Saturday, October 27, 2012

MOOC Report (Sep-Oct 2012) assembles information about MOOCs offered by various providers, so we feel it is our responsibility to share the course statistics.

The following chart shows the breakdown of all announced courses by providers (to avoid confusion in a situation when “Coursera offers a Stanford course”, we will call MOOC companies like Coursera and Udacity “providers”, while referring to traditional universities as “universities). Note that for MIT Open Courseware we counted only complete courses:


However, not all of the announced courses are really available – many of them are not even scheduled. The following chart shows the same breakdown taking into account only active courses, i.e. the courses that are immediately available either in full instructor-led mode or for self-learning:

Even though the MOOC approach started from solely computer science classes, they have definitely broadened their reach to a variety of different courses. The following chart shows the number of courses offered by category:

On average, there is a course starting every day in September and October. November and December are quiet due to the holiday season, but beginning of the next year promises to be busy (the selection for January/February of 2013 will keep changing as providers will be adding new courses or scheduling the announced courses).

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MOOC History

The term MOOC originated in Canada and stands for Massive Open Online Courseware. In September 2008, Dave Cormier and Bryan Alexander coined the acronym to describe an open online course at the University of Manitoba designed by George Siemens and Stephen Downes. The course, “Connectivism and Connective Knowledge”, was presented to 25 fee-paying students on campus and 2,300 other students from the general public who took the online class free of charge [1].

A major breakthrough came in fall 2011 when over 160,000 people signed up for a course “Artificial Intelligence” offered by Sebastian Thrun and Peter Norvig through Thrun's start-up Know Labs [2]. At the same time two more courses “Machine Learning” by Andrew Ng and “Introduction to Databases” by Jennifer Widom were launched on the platform that now is known as Coursera. The overwhelming success of these courses started the revolution in education and started up several companies: Daphne Koller and Andrew Ng founded Coursera; Sebastian Thrun with two colleagues – Udacity.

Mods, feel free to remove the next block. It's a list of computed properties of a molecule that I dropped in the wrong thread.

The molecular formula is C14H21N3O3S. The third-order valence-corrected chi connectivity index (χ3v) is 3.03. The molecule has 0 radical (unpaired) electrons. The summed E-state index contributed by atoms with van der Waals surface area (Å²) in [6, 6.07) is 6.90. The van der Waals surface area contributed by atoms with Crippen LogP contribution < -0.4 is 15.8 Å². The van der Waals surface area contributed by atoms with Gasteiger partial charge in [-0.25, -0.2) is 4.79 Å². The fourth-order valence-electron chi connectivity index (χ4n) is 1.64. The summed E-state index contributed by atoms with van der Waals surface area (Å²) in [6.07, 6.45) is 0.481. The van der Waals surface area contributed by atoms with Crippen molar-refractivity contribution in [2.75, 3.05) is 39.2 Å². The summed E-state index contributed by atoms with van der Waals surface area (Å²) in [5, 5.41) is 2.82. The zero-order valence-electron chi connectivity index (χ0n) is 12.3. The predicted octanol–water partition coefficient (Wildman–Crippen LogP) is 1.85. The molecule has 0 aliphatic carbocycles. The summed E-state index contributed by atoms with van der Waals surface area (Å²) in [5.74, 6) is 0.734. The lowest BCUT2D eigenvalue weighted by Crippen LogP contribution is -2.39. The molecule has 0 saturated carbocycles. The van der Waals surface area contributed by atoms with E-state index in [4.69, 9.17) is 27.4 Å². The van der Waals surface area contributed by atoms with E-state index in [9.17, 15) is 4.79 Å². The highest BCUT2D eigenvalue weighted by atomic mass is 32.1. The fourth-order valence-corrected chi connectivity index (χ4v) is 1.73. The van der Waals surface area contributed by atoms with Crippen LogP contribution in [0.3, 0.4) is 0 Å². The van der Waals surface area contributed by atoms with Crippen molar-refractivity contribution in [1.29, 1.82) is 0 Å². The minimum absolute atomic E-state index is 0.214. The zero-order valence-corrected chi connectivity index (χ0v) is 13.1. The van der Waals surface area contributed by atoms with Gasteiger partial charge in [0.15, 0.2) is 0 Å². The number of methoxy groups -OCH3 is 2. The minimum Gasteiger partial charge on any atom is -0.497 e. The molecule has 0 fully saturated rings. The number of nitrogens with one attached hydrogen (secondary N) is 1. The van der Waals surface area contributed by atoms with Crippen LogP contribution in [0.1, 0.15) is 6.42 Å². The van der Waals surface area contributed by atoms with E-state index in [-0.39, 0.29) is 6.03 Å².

Later, in the fall of 2011, MIT launched MITx – a free and open platform for online education [3] . MITx has now morphed into edX with the addition of Harvard and UC Berkeley, and University of Texas to join in 2013.

By the end of October 2012, Coursera has 33 partner universities, more than 1.7 million registered students from about 200 countries with Udacity close behind.

The industry continues to grow – there are more than a dozen “online universities” offering hundreds of courses worldwide; several companies provide platforms for creating and publishing MOOCs.

In addition to universities, product companies started launching courses that teach how to use their product. For example, Google launched the course Power Searching with Google, 10gen (the company that develops MongoDB and does support, training, and consulting)  is offering two courses are MongoDB for Developers and MongoDB for DBAs

Courses differ in terms of the software they use; availability: most of them have college semester schedule, but others are always available to sign up; many are offering certificates.

While researches, journalists, and educators discussing the winning models and pros and cons of massive online open courses, there are obvious benefits to the learners:
  • They are free
  • They are high quality courses from the world famous institutions with lectures, homework assignments, quizzes, and examinations. It’s guaranteed that students will learn something meaningful from them.
  • Most of the courses are highly social, with forums’ discussions and real time feedback
  • One can study from the comfort of one's home
  • Students gain practical skills that help in their carrier development[4]
  • It’s fun!